The amount of time a person diagnosed with Alzheimer’s can continue to live at home alone varies. There’s no set number of years between when a person is diagnosed and when it’s dangerous to let them live independently. Carefully monitor your loved one’s symptoms and consult the professional opinion of a doctor before letting an Alzheimer’s patient live alone.

When Should a Person With Dementia Stop Living Alone?

Should a person with dementia live alone? If so, when should a person with dementia stop living alone? As previously discussed, those in the early stages of dementia might be okay to live alone. However, as the disease progresses, it affects more than a person’s memory. Brain functions begin to deteriorate, causing problems with perception and balance, bodily functions, and behavior. Your loved one should not live alone once they start displaying these moderate symptoms:

  • Mood swings
  • Confusion
  • Incontinence
  • Wandering
  • Restlessness
  • Forgetfulness

These symptoms might not seem very severe, but below we’ve listed a few dangers of living alone with dementia that result from these symptoms.

Dangers of Living Alone With Dementia

1. Falling

Approximately 1 in 3 adults over 65 and 1 in 2 adults over 80 fall at least once per year. Those with long-term health conditions like Alzheimer’s disease are at a higher risk of falling due to changes in their depth perception, which affects balance.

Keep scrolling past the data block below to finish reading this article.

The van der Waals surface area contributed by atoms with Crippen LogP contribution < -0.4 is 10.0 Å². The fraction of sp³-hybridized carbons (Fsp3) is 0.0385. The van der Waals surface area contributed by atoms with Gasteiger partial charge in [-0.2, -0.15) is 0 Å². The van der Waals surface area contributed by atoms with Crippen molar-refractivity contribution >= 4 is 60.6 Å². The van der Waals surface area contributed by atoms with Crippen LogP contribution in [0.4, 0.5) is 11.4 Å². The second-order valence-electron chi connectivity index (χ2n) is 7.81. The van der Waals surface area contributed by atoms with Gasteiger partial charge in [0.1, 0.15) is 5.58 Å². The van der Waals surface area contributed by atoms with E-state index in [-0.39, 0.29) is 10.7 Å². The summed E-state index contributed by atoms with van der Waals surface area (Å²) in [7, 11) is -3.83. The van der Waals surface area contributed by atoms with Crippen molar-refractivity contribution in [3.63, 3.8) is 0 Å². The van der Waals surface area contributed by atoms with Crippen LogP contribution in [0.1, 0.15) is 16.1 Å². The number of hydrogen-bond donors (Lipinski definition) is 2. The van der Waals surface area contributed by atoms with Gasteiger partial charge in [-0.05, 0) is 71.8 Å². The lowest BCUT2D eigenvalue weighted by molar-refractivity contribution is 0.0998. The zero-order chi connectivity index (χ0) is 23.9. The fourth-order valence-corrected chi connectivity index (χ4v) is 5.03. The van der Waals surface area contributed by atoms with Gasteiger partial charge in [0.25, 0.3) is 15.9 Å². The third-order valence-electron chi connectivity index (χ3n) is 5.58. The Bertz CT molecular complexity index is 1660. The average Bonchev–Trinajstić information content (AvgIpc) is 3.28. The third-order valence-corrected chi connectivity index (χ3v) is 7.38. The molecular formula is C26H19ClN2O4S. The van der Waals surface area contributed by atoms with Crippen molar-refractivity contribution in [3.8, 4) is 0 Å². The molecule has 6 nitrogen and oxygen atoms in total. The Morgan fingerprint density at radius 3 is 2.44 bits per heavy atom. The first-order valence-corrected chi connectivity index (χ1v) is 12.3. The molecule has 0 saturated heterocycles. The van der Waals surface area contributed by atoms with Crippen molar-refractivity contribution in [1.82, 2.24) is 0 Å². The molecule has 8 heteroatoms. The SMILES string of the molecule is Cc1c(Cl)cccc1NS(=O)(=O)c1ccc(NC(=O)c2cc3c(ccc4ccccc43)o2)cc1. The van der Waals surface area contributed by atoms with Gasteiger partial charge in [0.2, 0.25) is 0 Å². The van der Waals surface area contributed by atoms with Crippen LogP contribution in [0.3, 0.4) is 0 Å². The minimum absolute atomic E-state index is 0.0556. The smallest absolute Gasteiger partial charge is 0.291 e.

2. Getting lost

Those with dementia often become confused or agitated, causing them to wander and get lost. Wandering is a risk for all Alzheimer’s patients. It’s especially dangerous for those who live alone without anyone monitoring them.

3. Forgetting daily needs

Forgetfulness is a common symptom in all stages of Alzheimer’s, but it’s one that evolves. Changes in cognition reduce an Alzheimer’s patient’s ability to make decisions about their day-to-day needs (e.g., eating), eventually making them unfit to live independently.

Questions like “Can someone with dementia live alone?” are not ones that can be definitively answered because they’re dependent on individual circumstances. Therefore, always consult the professional opinion of a dementia patient’s doctor.

If your loved one has dementia and you are unable to care for them or need a break, we have a solution for you.

Memory Care at Home for Seniors With Dementia

So, can Alzheimer’s patients live at home? Technically yes, but as stated, it depends on the person’s condition. Better to stay on the safe side and get help early, so you don’t have to worry about the dangers of living alone with dementia.

If you’re a family caregiver looking after an elderly parent with dementia, we understand the complications associated with their diagnosis. We also know that at some point, their symptoms will exceed your ability to care for them safely. When that day comes, contact Stowell Associates.

Stowell Associates is a Wisconsin-based geriatric care management company. Our geriatric care managers present families with dementia care options for their aging loved ones, such as memory care at home. We’ve partnered with TheKey to provide the services of expert caregivers who are trained to support people living with any type of cognitive impairment.

Talk with a Stowell Care Manager today to get professional advice regarding in-home dementia care for your elderly loved one.

In-home elder care solutions in Southeastern Wisconsin

Contact us for a free consultation